Appendix II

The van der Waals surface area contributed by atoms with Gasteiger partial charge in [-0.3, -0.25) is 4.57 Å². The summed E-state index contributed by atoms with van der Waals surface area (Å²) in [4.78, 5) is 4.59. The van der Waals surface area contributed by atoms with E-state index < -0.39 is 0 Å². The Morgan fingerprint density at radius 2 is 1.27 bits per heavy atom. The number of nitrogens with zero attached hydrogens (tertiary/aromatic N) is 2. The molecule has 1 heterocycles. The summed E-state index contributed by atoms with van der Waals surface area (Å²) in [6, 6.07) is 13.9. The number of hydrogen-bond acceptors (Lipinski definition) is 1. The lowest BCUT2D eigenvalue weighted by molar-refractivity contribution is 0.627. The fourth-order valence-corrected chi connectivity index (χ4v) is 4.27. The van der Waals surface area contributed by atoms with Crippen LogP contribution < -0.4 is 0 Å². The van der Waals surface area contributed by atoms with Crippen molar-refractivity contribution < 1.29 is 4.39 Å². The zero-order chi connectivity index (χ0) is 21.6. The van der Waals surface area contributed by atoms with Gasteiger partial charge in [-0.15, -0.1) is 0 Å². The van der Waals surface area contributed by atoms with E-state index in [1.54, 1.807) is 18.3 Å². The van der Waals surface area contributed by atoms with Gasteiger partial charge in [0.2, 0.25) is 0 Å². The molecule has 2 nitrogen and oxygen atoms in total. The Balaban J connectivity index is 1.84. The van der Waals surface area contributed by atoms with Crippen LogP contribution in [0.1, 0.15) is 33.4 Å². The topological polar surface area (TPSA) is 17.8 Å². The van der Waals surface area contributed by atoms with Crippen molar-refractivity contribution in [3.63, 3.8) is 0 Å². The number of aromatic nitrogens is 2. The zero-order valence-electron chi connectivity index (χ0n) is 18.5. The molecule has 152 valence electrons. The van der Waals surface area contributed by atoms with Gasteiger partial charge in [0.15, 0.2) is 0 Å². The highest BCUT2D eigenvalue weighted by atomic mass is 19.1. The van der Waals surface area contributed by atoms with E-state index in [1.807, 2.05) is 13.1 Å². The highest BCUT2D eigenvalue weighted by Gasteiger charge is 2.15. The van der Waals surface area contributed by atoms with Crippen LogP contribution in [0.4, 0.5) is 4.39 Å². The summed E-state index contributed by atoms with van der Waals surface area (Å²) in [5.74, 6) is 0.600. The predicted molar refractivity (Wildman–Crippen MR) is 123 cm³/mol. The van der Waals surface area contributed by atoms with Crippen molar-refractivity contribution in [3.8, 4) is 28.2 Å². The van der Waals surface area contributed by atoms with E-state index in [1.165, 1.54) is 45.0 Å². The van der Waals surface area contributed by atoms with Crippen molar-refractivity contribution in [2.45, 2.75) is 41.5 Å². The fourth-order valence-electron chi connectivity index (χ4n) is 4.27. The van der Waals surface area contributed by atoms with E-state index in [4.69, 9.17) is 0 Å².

Comparative specimens examined. Many of the specimens listed below, those in parentheses, were used to provide tissues samples (HE) for histological examination of gonads and in some cases other organs and tissues, for cell ultrastructure (CEUST), or for osteological comparison (C&S). In instances when over 25 specimens were available or when lots of the same species were available in quantity, whole specimens were submitted for histological examination of several tissues and organs such as the gill gland, the caudal organ, anal-fin tissue for the presence of secretory (probably pheromonal) cells. However, in most cases only tissue samples were taken from specimens (see under methods above). In the case of the species of Attonitus, lots examined for species comparisons were those given USNM numbers in Vari & Ortega (2000). One lot each of specimens of Planaltina britskii Menezes et al. and Planaltina myersi, both not recorded in Menezes et al. (2003), are recorded below. The species and generic identifications of the taxa list below, especially in those assigned to Bryconamericus and Knodus, are tentative pending future systematic reviews. Lima et al. (2004) have most recently outlined the problems associated with the taxonomy and systematics of the characid species variously assigned to especially Knodus and Bryconamericus. We agree with their evaluation of these genera and their currently included species. The species of these two genera are in desperate need of a taxonomic review and an investigation of their phylogenetic relationships. There may be several clades here, not just two as their current generic assignment suggests. Some new problems associated with insemination in some species currently assigned to one or the other of these two genera were mentioned by Menezes et al. (2003) as well as discussed here. The taxa listed in Bryconamericus and Knodus below were chosen for examination for a variety of reasons, but the major one was to get a preliminary sampling of the distribution of certain previously unexplored or only partly explored features found in the present investigation or in Menezes et al. (2003).